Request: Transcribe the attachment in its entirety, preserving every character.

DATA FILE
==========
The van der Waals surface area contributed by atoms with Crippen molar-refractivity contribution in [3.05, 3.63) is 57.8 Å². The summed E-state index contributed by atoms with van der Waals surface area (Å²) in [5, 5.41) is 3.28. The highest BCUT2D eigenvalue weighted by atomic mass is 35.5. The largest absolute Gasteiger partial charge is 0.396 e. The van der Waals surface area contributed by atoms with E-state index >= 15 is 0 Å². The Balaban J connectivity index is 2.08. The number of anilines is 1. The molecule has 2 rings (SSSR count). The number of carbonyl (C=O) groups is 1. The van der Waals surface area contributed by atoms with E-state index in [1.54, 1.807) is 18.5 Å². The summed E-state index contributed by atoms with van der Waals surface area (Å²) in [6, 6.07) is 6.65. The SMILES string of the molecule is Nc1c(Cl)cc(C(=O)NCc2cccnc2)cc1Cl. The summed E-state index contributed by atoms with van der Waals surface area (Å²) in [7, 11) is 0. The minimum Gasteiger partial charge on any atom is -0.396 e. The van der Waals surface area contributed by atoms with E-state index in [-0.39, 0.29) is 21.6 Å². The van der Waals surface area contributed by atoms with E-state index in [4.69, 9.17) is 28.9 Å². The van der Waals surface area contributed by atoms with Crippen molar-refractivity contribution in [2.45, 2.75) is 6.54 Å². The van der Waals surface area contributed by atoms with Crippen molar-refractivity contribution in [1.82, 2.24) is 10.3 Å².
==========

The van der Waals surface area contributed by atoms with Crippen molar-refractivity contribution in [3.05, 3.63) is 57.8 Å². The summed E-state index contributed by atoms with van der Waals surface area (Å²) in [5, 5.41) is 3.28. The highest BCUT2D eigenvalue weighted by atomic mass is 35.5. The largest absolute Gasteiger partial charge is 0.396 e. The van der Waals surface area contributed by atoms with E-state index >= 15 is 0 Å². The Balaban J connectivity index is 2.08. The number of anilines is 1. The molecule has 2 rings (SSSR count). The number of carbonyl (C=O) groups is 1. The van der Waals surface area contributed by atoms with E-state index in [1.54, 1.807) is 18.5 Å². The summed E-state index contributed by atoms with van der Waals surface area (Å²) in [6, 6.07) is 6.65. The SMILES string of the molecule is Nc1c(Cl)cc(C(=O)NCc2cccnc2)cc1Cl. The summed E-state index contributed by atoms with van der Waals surface area (Å²) in [7, 11) is 0. The minimum Gasteiger partial charge on any atom is -0.396 e. The van der Waals surface area contributed by atoms with E-state index in [-0.39, 0.29) is 21.6 Å². The van der Waals surface area contributed by atoms with E-state index in [4.69, 9.17) is 28.9 Å². The van der Waals surface area contributed by atoms with Crippen molar-refractivity contribution in [2.45, 2.75) is 6.54 Å². The van der Waals surface area contributed by atoms with Crippen molar-refractivity contribution in [1.82, 2.24) is 10.3 Å².